My name is Kylie. And I’m a woman in sustained recovery.

Kylie Forseth, woman in sustained recovery.

The mind is a powerful thing and recovery is possible.

I can’t tell you how many times in my life I’ve been told that I can do anything that I put my mind to. It’s crazy to think that the one thing that could help me obtain anything is also the same thing that has kept me from living my life to its fullest.

In my case, my mind eventually became dangerous. For 10 plus years, it told me that I couldn’t function without meth or alcohol. What’s scary is it didn’t start that way. At first, meth was the solution to what I thought was my biggest problem in life. How awesome it was to find this substance that could help me lose weight faster than any workout or diet plan and allow me to eat anything I wanted. It also gave me this extra boost of confidence; I could talk to anyone and was more outgoing than ever before. I had what felt like endless energy.

Over time, the only thing that stayed constant with my meth use was that I stayed thin, everything else in my life fell apart. However, at the time I didn’t see it as a problem because at least I was skinny. As the years went on, my meth use increased and that’s when it truly started to take over my world. My tolerance went up – and I was beginning to need meth just to get out of bed. Instead of doing things to better my life, my days consisted of finding ways to get high. I drifted away from everyone I knew that didn’t use. I was kicked out of my home and started wandering the streets all night and sleeping on people’s couches, staying in random hotel rooms smoking my life away. There were times I thought about quitting, but the fear of putting on weight was enough to put that thought to an end quick. I was hopeless and I just couldn’t stop. I wanted recovery but I was too ashamed to ask for help.

My anxiety levels were unbearable, and I started to constantly have that feeling of wanting to crawl out of my own skin. Instead of stopping, I found that when I consumed alcohol it brought me back to what I felt was normal. I just needed another mind-altering substance to get me there. I came up with a system that helped me get through the days – using meth when I woke up, all throughout the day. And when I got too high, I would just take a few shots of alcohol and be good to go. This became my life and this is how my mind became my own personal prison. I wanted a way out!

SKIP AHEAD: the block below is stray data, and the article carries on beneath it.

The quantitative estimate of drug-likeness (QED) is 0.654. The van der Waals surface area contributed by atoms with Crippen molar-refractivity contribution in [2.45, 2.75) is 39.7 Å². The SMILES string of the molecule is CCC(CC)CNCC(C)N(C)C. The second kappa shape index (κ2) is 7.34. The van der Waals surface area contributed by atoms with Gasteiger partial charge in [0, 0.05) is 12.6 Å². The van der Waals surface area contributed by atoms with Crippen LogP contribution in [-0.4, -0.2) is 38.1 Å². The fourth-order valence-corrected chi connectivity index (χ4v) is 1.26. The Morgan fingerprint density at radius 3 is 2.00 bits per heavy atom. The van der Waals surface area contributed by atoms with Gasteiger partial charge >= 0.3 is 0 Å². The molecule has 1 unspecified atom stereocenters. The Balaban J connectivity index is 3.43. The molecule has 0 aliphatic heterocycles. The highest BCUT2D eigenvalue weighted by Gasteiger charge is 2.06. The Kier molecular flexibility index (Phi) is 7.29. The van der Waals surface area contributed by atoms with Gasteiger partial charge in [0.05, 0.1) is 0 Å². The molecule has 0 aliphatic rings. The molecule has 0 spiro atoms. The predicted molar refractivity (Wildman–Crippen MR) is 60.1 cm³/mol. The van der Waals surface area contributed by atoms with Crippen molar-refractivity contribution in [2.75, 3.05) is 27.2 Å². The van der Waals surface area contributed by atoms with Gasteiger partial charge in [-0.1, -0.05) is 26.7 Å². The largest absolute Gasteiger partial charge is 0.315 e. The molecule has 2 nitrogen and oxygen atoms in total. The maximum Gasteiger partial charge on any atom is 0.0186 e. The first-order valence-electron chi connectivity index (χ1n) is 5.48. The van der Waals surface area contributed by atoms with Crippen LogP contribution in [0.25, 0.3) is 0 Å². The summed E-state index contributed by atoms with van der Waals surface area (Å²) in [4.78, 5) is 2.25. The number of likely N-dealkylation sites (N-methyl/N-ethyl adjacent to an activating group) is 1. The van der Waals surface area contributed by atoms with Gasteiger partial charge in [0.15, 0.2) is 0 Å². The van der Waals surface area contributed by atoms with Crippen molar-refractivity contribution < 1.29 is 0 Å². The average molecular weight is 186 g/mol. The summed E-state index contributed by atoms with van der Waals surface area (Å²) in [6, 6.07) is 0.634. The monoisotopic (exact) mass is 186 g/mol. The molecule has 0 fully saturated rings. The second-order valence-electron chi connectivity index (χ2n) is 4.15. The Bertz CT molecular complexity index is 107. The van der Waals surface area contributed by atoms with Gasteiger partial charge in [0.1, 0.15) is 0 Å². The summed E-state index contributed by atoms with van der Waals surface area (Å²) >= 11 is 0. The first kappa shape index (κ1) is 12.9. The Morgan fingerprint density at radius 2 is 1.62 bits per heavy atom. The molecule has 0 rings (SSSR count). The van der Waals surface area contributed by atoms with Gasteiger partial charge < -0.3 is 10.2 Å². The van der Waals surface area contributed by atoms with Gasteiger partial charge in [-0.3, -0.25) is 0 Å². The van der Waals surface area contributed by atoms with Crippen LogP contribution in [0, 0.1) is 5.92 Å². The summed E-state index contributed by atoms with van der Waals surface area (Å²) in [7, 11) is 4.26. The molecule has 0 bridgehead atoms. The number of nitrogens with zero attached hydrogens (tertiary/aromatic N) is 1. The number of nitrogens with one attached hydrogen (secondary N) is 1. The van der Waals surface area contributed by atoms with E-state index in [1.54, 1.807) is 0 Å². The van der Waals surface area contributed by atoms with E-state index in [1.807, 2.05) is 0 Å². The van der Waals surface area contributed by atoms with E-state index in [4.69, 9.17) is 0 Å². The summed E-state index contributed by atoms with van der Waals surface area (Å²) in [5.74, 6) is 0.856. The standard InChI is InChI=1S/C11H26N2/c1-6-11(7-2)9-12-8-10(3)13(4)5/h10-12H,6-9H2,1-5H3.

I wanted to be free from my addiction but my mind told me there was no way in hell that could ever happen. I was stuck. And the years kept flying by. Any solution I came up with was shot down because my mind told me I couldn’t function without meth or alcohol, that I wasn’t worthy of recovery. My mind told me that I would gain weight if I stopped using meth.

Luckily for me, I reached a rock bottom and saw the destruction addiction was causing in my life. I finally asked for the one thing I had never asked for – help. I wanted more for my life; I didn’t want to be controlled any longer. That mindset and the willingness to stop was just the push I needed to turn my life around. And I’ll be forever grateful that help was accessible when I needed it the most. It saved my life.

Once I detoxed and rid my body of the poison I had been contaminating it with for years, my mind had a chance to breath and process life without any mind-altering substances. I am here to tell you I have not needed a mind-altering substance for 327 days, just shy of 1 year. I’m finally free, living a life as a woman in sustained recovery from addiction. As corny as it sounds, I truly believe that I have the world at my fingertips. I feel amazing, a genuine kind of amazing. It’s pure, and not in any way the same as I felt when I was drunk or high. I not only feel better – but I also look better than I ever have because today I make the effort to live my life in a healthy way. It’s more rewarding and I’m proud of myself. So, as I was saying the mind is a powerful thing. I can’t tell you how many times I’ve been told in my life that I can do anything that I put my mind to. It just requires action, perseverance, and facing your fears! Recovery is a beautiful journey and I remind myself of that every day.